11 Jan 5 Tips for Navigating SSDI and SSI During the Pandemic
Navigating Social Security Disability Insurance (SSDI) and Social Security Income (SSI) applications and appeals during a pandemic is challenging. Here are five tips to help you get your benefits during this unprecedented time.
1. Access Social Security Administration (SSA) Online Services
SSA is the federal agency that oversees SSI and SSDI. SSA closed its doors to the public on March 17, 2020, due to the COVID-19 pandemic. While much of the national economy has reopened, SSA continues to offer only online and phone services with limited in-person exceptions.
Getting through to SSA by phone has been difficult due to their increased call volume. SSA readily admits that only about 51% of calls to their offices were able to be handled by field agents. Those lucky enough to get through to a live agent face long hold times. Thankfully, SSA does offer online services.
You can file a claim for SSDI benefits online. Unfortunately, you cannot file for SSI online at this time; you have to call SSA at (800) 772-1213, or contact your local SSA office, to file for SSI.
Thankfully, you can appeal BOTH SSDI and SSI denials online. During the online appeal process, you are even able to upload medical records and other documentation in support of your appeal.
2. Dust Off Your Fax Machine & Fax Your Documents to SSA
Believe it or not, one of the easiest ways to submit documents to SSA during the pandemic is by fax.
SSA does not allow its employees to email with the public. This leaves the telephone, snail mail, or fax, as the only way to communicate with SSA beyond the limited online services discussed above.
Faxing also provides people with a time-stamped receipt, so it offers a form of proof of delivery. This is useful if you are approaching an appeal deadline.
In order to determine the phone and fax number of your local SSA field office, simply type in your zip code: secure.ssa.gov/ICON/main.jsp.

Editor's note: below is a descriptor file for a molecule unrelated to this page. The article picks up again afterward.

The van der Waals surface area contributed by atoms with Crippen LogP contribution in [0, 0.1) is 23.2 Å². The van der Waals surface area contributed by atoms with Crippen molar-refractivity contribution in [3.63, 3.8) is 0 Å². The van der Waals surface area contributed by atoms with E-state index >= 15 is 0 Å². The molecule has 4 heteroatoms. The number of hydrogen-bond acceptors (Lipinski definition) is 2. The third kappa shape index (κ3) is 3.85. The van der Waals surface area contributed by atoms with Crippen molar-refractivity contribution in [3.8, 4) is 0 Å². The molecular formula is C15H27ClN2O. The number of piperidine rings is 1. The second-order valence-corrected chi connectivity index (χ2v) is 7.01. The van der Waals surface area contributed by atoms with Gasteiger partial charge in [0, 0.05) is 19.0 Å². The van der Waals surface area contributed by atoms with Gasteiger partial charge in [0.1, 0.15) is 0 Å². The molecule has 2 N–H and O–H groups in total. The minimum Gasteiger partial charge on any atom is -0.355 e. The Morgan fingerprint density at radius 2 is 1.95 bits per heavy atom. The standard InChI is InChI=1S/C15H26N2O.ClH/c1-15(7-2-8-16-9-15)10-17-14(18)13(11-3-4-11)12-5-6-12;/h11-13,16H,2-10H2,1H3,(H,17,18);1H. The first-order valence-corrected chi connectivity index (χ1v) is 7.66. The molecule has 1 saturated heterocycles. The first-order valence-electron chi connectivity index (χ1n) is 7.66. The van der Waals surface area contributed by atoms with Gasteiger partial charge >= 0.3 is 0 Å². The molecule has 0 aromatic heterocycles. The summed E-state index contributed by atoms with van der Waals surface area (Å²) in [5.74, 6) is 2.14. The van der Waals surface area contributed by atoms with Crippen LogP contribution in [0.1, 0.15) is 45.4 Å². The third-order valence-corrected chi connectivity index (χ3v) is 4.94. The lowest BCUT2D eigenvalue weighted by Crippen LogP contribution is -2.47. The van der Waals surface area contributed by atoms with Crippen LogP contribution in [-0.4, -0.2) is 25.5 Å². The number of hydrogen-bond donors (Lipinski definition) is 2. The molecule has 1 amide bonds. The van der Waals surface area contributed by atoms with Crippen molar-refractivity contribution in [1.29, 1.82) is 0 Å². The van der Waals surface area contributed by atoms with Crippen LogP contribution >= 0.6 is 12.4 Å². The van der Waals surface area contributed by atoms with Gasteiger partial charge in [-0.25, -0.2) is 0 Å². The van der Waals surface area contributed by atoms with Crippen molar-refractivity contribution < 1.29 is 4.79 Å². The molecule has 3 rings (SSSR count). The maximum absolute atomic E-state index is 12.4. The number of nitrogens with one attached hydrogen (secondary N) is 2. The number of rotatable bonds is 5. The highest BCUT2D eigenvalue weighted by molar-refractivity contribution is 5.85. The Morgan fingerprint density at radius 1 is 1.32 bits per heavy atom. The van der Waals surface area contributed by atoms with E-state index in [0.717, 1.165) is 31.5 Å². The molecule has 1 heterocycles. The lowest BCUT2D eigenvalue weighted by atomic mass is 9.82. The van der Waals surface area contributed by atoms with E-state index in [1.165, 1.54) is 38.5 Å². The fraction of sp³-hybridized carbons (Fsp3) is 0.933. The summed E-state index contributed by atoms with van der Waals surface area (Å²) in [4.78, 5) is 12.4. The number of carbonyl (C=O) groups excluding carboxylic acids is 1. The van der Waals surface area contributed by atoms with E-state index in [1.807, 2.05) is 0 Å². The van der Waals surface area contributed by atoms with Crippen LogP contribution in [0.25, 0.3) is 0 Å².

If you don’t have a fax machine, you may be able to use one at a local office supply or mail store (e.g., Staples, FedEx, UPS).
3. Use Certified Mail to Ensure Timely Delivery
SSA has been struggling with its mail service since the start of the pandemic. As the majority of SSA employees continue to work from home, SSA is relying on a few crucial workers to come into the local offices and log in the mail every week. Certain SSA field offices are months behind in mail processing.
SSA only provides claimants with 60 days, plus 5 mailing days, to appeal a denial of benefits. If you are not comfortable appealing a decision online, or your type of appeal is not eligible for an online appeal, then you will want to either fax your appeal to SSA, or send your appeal to SSA by certified mail. Certified mail provides you with a tracking number to prove that you submitted the appeal within the 65 days deadline.
But, don’t pay extra money to have an SSA employee sign for the package. Most field offices don’t have an employee available to sign for the delivered package, so requesting a signature confirmation may delay delivery.
4. Ask to Speak to Your Local SSA Office’s Manager
It can take SSA up to nine months to make a decision on your initial SSDI and/or SSI application. If you have been waiting more than nine months, feel free to ask to speak to a manager at your local field office.
SSDI claims are also called Title II claims based on how this benefit is listed in the Code of Federal Regulations. Managers at the SSA field offices who oversee the SSDI department are therefore called “Title 2 Supervisors.”
SSI claims are also called Title XVI. Managers at the SSA field offices who oversee the SSI department are called “Title 16 Supervisors.”
5. Ask Your Member of Congress for Help
If you are struggling to get help from your local SSA field office, you have the right to ask your elected officials for help. Remember your elected officials work for you!
Your Member of Congress can make an inquiry to SSA for you. Find your Representative by typing your zip code here. You can email or call your Representative’s District Office to ask for help with SSA, or any other federal agency that has failed to adequately help you.
While we all look forward to the day when SSA opens its doors to the public again, it is important to know there are still some useful ways to get help with SSDI and/or SSI benefits during this pandemic.
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Triage Cancer is a national, nonprofit providing free education to people diagnosed with cancer, advocates, caregivers, and health care professionals on cancer-related legal and practical issues. Through events, materials, and resources, Triage Cancer is dedicated to helping people move beyond diagnosis. For more information about disability insurance, see our free Disability Insurance Resources.
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